CT Staffing and Recruiting News

The latest advice and best practices in hiring and careers.

Will the New Year be Great for Your CT Career?

An unsuspecting employee walks into work one morning, seemingly happy and secure in his job, only to be handed a pink slip. He’s blindsided. And devastated. He thinks to himself:

“How did I not see this coming?”

At one point or another, you’ve probably heard a story like this. You may have even experienced something similar, yourself. Either way, it’s a reminder that there are no guarantees in life – especially when it comes to employment.

Though you may feel that you have a great future with a great company, financial prospects can change. Marketplaces can dry up. Management may decide to “head in a different direction.” But if you don’t have a crystal ball, how can you tell if 2014 will be great for your career, or if your job may actually be in jeopardy? Today, A.R. Mazzotta shares three telltale signs to help you prepare for – and possibly even prevent – a job loss:

Red flag #1: You’ve been stagnant in your job for two or more years.

As a rule of thumb, something should happen with your career about every two years. You should earn a promotion, receive a pay raise or take on additional responsibilities.  If nothing has happened, then there may potentially be a problem with your job.

What should you do?  If your career has been at a virtual standstill for at least two years, ask yourself why.  Are you consistently doing more than what is being asked of you? What could be holding you back from taking the next step in your career? After you have completed a self-analysis, address the issue with your manager in a professional – yet frank – manner. Discuss your key performance indicators (KPIs) and ask what you can do to improve your job performance (and enhance your job security).

Red flag #2: Your company is in financial distress.

If your employer is struggling financially, staff cutbacks may not be far behind. Layoffs are especially likely when an employer’s costs are heavily weighted toward human resources, because that’s where there’s room to save money.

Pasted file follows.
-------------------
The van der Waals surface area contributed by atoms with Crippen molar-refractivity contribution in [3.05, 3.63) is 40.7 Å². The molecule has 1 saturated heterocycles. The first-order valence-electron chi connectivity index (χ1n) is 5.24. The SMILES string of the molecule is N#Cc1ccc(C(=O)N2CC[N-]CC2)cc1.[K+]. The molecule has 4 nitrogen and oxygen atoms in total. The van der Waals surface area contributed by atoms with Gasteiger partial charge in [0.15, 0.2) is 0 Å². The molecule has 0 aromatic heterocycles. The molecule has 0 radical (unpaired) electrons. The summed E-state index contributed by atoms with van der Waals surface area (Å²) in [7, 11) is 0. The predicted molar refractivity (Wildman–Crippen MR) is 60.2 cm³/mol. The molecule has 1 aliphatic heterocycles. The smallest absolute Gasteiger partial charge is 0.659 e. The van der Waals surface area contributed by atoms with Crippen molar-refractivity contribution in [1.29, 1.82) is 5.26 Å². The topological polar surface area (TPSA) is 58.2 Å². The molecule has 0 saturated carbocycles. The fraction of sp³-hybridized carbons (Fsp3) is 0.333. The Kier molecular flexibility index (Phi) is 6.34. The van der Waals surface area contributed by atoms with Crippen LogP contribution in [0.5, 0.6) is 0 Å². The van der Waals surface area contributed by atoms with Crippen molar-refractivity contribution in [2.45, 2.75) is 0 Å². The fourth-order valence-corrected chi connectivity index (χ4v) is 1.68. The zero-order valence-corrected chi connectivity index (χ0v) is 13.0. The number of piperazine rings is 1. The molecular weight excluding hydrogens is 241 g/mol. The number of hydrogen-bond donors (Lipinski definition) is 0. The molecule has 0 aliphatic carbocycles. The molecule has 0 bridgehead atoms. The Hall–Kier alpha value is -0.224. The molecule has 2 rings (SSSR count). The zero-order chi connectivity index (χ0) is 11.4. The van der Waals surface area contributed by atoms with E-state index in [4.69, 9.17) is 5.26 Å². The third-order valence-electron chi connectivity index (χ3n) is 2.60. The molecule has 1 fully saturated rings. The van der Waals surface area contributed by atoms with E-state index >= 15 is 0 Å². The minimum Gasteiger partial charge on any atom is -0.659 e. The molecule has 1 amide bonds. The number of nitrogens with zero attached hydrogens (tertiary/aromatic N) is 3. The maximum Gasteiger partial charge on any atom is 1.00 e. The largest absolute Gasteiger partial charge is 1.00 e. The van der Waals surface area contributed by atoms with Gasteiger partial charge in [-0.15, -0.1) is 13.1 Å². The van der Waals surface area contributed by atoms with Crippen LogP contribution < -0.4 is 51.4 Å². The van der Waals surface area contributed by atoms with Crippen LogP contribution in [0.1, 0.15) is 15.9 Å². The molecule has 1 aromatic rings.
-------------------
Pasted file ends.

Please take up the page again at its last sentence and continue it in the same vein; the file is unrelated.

What should you do? First, determine whether or not your job is worth fighting for. Do you have a real, long-term future with this employer, or are you simply delaying the inevitable?  If you decide that it is worth it, work to diversify your skills so that you can perform a variety of different roles at your company.  This will make you more valuable to your employer and can keep the spotlight off of you when cutback time occurs.

Red flag #3: Your boss’s behavior towards you changes noticeably.

Paying attention to how your boss interacts with you can tell you a lot about the security of your job. For example, if he used to socialize and has recently stopped, or if he will not make eye contact anymore, there is probably a good reason why.

What should you do? If you sense that something is “off” from your boss, the best thing you can do is to perform to the best of your abilities.  Regardless of personal feelings, the number one metric managers use to decide who stays and who goes is job performance.

Think your job may be in jeopardy? Give yourself some peace of mind by registering with A.R. Mazzotta.  We can start a confidential search on your behalf or offer you temporary assignments in Connecticut to help you stay working if you get laid off.